Wednesday, March 15, 2006

Strict Constructionism, My Ass

Why is it so hard for Right Whingers to actually understand their own Constitution?

This case, wherein a law banning the sale of sex toys was upheld, includes this choice quote:

A Hinds County judge ruled in 2003 that state law does not extend the right to privacy to the commercial sale of sexual devices.

The Mississippi high court said there is no fundamental right of access to buy sexual devices.

Who the hell says there has to be a fundamental right to something before people get to do it? Where the hell are the libertarian Republicans (all two of them left uncastrated)?

Haven't these people read the Ninth and Tenth amendments?

  • Ninth Amendment:
    The enumeration in the Constitution, of certain rights, shall not be construed to deny or disparage others retained by the people.
  • Tenth Amendment:
    The powers not delegated to the United States by the Constitution, nor prohibited by it to the States, are reserved to the States respectively, or to the people.

How much clearer can you get? There are rights that aren't listed in the Constitution, which people nevertheless retain.

Strict constructionism is bullshit.

4 comments:

Hyperlexic said...

Not that I'm an expert or anything - but though the 9th is pretty clear that there are other rights, doesn't the 10th amendment say basically that the States have other powers, e.g., other abilities to impinge on rights?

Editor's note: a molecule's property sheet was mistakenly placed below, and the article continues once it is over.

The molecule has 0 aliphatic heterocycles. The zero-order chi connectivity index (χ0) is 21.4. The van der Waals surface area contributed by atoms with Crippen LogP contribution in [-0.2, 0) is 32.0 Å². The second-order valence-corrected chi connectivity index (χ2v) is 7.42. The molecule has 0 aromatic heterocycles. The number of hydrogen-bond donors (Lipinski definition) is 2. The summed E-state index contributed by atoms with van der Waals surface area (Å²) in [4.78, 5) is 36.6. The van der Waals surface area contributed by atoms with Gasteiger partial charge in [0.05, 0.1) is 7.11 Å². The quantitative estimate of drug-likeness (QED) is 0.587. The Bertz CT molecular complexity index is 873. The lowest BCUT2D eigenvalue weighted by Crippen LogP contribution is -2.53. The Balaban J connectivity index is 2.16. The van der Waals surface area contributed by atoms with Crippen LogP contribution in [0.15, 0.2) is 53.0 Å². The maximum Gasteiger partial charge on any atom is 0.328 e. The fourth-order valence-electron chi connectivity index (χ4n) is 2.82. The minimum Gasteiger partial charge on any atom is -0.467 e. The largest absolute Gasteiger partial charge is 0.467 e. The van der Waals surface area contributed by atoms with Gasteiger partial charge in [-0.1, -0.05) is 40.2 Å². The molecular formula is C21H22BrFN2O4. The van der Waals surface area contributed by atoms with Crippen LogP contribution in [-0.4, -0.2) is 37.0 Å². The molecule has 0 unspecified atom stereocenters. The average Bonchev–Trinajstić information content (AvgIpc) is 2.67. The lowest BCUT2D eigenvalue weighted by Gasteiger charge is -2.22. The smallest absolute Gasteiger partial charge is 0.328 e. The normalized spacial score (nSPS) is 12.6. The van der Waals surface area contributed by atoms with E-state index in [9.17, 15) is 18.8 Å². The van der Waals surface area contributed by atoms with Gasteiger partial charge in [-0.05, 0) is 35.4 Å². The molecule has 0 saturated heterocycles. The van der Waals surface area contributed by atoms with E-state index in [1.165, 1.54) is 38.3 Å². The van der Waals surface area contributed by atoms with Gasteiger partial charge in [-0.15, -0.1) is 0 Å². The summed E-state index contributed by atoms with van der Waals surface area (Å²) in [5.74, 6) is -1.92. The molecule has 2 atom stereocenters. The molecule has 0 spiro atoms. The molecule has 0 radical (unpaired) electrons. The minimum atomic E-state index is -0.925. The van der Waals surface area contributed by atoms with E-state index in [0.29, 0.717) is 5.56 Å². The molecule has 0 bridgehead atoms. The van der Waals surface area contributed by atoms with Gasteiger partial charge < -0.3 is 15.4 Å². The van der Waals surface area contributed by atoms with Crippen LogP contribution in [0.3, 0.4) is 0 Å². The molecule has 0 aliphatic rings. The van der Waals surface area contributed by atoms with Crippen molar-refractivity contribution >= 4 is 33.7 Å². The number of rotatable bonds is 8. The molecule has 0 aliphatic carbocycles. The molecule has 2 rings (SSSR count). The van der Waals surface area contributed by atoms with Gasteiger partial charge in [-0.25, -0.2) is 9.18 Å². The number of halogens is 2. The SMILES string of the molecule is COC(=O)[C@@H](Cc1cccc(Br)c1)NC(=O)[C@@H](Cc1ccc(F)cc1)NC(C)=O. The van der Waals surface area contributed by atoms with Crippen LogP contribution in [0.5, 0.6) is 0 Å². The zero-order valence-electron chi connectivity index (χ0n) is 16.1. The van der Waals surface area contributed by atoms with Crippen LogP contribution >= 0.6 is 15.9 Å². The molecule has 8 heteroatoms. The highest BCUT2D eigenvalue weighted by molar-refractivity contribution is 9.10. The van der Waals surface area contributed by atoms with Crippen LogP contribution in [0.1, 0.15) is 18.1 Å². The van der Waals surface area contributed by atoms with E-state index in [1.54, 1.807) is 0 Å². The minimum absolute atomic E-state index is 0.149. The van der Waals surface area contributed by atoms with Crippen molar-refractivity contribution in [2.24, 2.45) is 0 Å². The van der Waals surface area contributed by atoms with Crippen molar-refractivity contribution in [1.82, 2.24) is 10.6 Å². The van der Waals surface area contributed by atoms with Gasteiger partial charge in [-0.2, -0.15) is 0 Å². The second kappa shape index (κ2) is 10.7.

rantingnerd said...

Yes, it does say that the states (and the people) have powers. This is an argument that a lot of gun-control advocates use: states can impose gun-control laws, even where Congress might be limited by the Second Amendment....

Hyperlexic said...

Ok - so, do you agree with this view or not?

rantingnerd said...

Which view? That states can impose more limitations on rights, or that that idea can/should be used to justify gun control laws?

I'm not a lawyer, so I certainly wouldn't take anything I say without a mound of salt, but I think it's quite clear that there are areas of responsibility (e.g. zoning laws) where states should definitely have more power than the federal government. There are other areas (e.g. restrictions on who can vote) that have been explicitly placed under control (or at least supervision) of the federal government, by the 13/14/15/24/26th amendments and by acts of the US Congress and Supreme Court Decisions stemming from them.

It's complicated and messy, and that's why we have courts. (There are a bunch of people, like Tom DeLay, who think -- or claim to think -- that the courts should exist to rubberstamp the actions of the other branches of government. But that's a separate story.)